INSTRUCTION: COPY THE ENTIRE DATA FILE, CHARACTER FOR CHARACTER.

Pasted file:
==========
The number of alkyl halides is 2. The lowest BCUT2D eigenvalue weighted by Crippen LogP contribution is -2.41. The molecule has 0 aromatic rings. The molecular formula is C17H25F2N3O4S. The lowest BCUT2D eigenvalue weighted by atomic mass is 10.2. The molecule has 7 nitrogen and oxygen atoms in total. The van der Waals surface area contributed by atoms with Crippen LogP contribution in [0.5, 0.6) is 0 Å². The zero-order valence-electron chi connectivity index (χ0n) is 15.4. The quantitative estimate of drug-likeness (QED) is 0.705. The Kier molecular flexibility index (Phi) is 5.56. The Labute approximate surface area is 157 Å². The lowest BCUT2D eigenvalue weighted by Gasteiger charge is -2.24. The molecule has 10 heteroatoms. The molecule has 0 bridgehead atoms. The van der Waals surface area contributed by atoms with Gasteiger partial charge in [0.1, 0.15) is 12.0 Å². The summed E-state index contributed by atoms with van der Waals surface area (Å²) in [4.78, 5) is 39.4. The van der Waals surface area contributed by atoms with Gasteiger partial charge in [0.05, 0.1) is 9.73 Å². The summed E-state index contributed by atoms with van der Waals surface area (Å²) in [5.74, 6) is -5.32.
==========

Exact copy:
The number of alkyl halides is 2. The lowest BCUT2D eigenvalue weighted by Crippen LogP contribution is -2.41. The molecule has 0 aromatic rings. The molecular formula is C17H25F2N3O4S. The lowest BCUT2D eigenvalue weighted by atomic mass is 10.2. The molecule has 7 nitrogen and oxygen atoms in total. The van der Waals surface area contributed by atoms with Crippen LogP contribution in [0.5, 0.6) is 0 Å². The zero-order valence-electron chi connectivity index (χ0n) is 15.4. The quantitative estimate of drug-likeness (QED) is 0.705. The Kier molecular flexibility index (Phi) is 5.56. The Labute approximate surface area is 157 Å². The lowest BCUT2D eigenvalue weighted by Gasteiger charge is -2.24. The molecule has 10 heteroatoms. The molecule has 0 bridgehead atoms. The van der Waals surface area contributed by atoms with Gasteiger partial charge in [0.1, 0.15) is 12.0 Å². The summed E-state index contributed by atoms with van der Waals surface area (Å²) in [4.78, 5) is 39.4. The van der Waals surface area contributed by atoms with Gasteiger partial charge in [0.05, 0.1) is 9.73 Å². The summed E-state index contributed by atoms with van der Waals surface area (Å²) in [5.74, 6) is -5.32.